Wednesday, March 17, 2010

How To Combat Frivolous FDCPA Lawsuits: Tapping Into Section 1927 And The Court's Inherent Powers

[Note: this post is adapted from an article authored by Tomio Narita and originally published in the March 2010 MAP Bulletin]

Debt collectors have witnessed an incredible increase in the number of FDCPA cases filed in federal courts across the country. Let’s face it: some of these cases have merit, and they are a natural result of increasing collection volume. It would be irresponsible to conclude that just because the number of new FDCPA cases has skyrocketed, all of the new cases must be nuisance lawsuits.

But many of the FDCPA suits that are filed are frivolous, and many have been filed by consumer law firms that appear to specialize in a high-volume, cookie-cutter approach to litigation. What can collectors do about the cases that are so clearly without merit that they should never have been filed? How can a defendant fight back when a consumer attorney has refused to abandon a case long past the point where a reasonable attorney would have simply dismissed it? In situations where a plaintiff’s counsel has needlessly increased the cost of litigation, do debt collectors have any recourse?

Your first thought might be to file a motion for sanctions against an attorney under Rule 11 of the Federal Rules of Civil Procedure. Although Rule 11 can be an important way to combat frivolous action, the rule has limitations on its scope and it includes a “safe harbor” mechanism that can make a fee motion cumbersome to pursue. You might also consider section 1692k(a)(3) of the FDCPA, which allows a defendant to recover its reasonable costs and attorney’s fees where an action was filed “in bad faith and for the purpose of harassment,” but last year the Ninth Circuit clarified that counsel for a debtor cannot be held liable under that section. See Hyde v. Midland Credit Management, Inc., 567 F.3d 1137 (9th Cir. 2009). Where, then, can a collector turn when a frivolous FDCPA case has been recklessly pursued by an attorney who refuses to dismiss it?

Collectors should remember that a federal court has two important tools for sanctioning attorneys who pursue frivolous cases or who engage in bad faith litigation tactics: namely, 28 U.S.C. § 1927 and the court’s “inherent authority.” In the right circumstances, motions filed under section 1927 and the court’s inherent authority can be an effective way for collectors to fight back.

Sanctions under section 1927 are proper when an attorney has recklessly and knowingly abused the judicial process. Any attorney . . . who so multiplies the proceedings in any case unreasonably and vexatiously may be required by the court to satisfy personally the excess costs, expenses, and attorneys’ fees reasonably incurred because of such conduct. 28 U.S.C. § 1927. As the Supreme Court has explained, section 1927

"does not distinguish between winners and losers, or between plaintiffs and defendants. The statute is indifferent to the equities of a dispute and to the values advanced by the substantive law. It is concerned only with limiting the abuse of court processes."

Roadway Express, Inc. v. Piper, 447 U.S. 752, 762 (1980).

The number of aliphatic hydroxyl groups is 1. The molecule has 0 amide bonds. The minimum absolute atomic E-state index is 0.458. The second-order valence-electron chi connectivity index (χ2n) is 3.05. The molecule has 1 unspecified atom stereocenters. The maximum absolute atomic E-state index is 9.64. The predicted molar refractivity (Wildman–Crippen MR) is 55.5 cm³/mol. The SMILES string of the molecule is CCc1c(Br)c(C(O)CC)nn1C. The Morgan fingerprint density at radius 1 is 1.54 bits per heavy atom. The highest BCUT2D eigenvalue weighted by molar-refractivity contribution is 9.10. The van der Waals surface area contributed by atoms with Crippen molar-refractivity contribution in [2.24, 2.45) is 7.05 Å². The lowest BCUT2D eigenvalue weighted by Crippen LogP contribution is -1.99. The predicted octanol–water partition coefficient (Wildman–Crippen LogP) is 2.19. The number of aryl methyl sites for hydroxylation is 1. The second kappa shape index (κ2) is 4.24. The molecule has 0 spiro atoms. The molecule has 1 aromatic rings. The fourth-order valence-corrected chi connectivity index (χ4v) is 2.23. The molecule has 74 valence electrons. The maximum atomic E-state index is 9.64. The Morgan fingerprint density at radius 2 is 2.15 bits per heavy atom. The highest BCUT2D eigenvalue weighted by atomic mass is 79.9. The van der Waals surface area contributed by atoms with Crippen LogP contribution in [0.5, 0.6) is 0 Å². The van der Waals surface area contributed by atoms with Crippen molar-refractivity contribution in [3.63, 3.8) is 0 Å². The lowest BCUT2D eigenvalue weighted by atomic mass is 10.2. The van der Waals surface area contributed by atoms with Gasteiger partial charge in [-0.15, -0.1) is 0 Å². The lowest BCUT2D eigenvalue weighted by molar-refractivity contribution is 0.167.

In extreme cases, the record may show that a consumer attorney has engaged in bad faith conduct while pursuing an FDCPA action. But the Ninth Circuit has confirmed that a bad faith finding is not required to support a sanctions award under section 1927. See B.K.B. v. Maui Police Dep’t, 276 F.3d 1091, 1107 (9th Cir. 2002). Sanctions may be imposed under section 1927 against an attorney who merely acts recklessly. See also Gomez v. Vernon, 255 F.3d 1118, 1134 (9th Cir. 2001) (“Section 1927 requires a finding of recklessness or bad faith.”).

A motion under section 1927 can also be combined with a motion for sanctions under the court’s “inherent power.” Every district court has certain “inherent” powers, including the power to “levy sanctions in response to abusive litigation practices.” See Roadway Express, 447 U.S. at 765. This inherent power to sanction parties or attorneys is not displaced by other statutes or rules that allow a court to impose sanctions, such as section 1927 or Rule 11. See Chambers v. NASCO, Inc., 501 U.S. 32, 42-43 (1991). “The inherent powers of federal courts are those that ‘are necessary to the exercise of all others.’ Primus Auto. Fin. Servs., Inc. v. Batarse, 115 F.3d 644, 648 (9th Cir. 1997), quoting Roadway Express, 447 U.S. at 764.

The inherent powers of a court include the power to sanction an attorney for “bad faith” conduct by directing the attorney to pay the fees incurred by the opposing party. See Roadway Express, 447 U.S. at 765-66 (“If a court may tax counsel fees against a party who has litigated in bad faith, it certainly may assess those expenses against counsel who willfully abuse judicial processes.”). Bad faith conduct, however, is not required: conduct that is “‘tantamount to bad faith’ is sanctionable,” as well. B.K.B., 276 F.3d at 1108; accord Fink v. Gomez, 239 F.3d 989, 993-94 (9th Cir. 2001); Gomez v. Vernon, 255 F.3d at 1134 (no clear error “in finding conduct tantamount to bad faith” and imposing sanctions under inherent authority where attorney knowingly disregarded advice of state bar counsel regarding receipt of privileged materials).

Reckless conduct, combined with an improper purpose or knowing misconduct, is sanctionable under the court’s inherent powers. See B.K.B., 276 F.3d at 1107-08; see also Fink, 239 F.3d at 994 (sanctions permitted where attorney acts with “recklessness when combined with an additional factor such as frivolousness, harassment, or an improper purpose”); In Re Itel Secs. Litig., 791 F.2d 672, 675 (9th Cir. 1986) (sanctions proper where counsel “willfully abused judicial process or otherwise conducted litigation in bad faith.”).

An attorney may act in “bad faith” even when pursuing a colorable claim. In circumstances where the entire action was not “filed” in bad faith, an award of fees may be based upon counsel’s bad faith conduct during the litigation. See Roadway Express, 447 U.S. at 766. The Ninth Circuit has held that a finding of bad faith “does not require that the legal and factual basis for the action prove totally frivolous; where a litigant is substantially motivated by vindictiveness, obduracy, or mala fides, the assertion of a colorable claim will not bar the assessment of attorney’s fees. (Citation).” In Re Itel Secs. Litig., 791 F.2d at 675; see also Fink, 239 F.3d at 992 (“Itel teaches that sanctions are justified when a party acts for an improper purpose – even if the act consists of making a truthful statement or a non-frivolous argument or objection.”).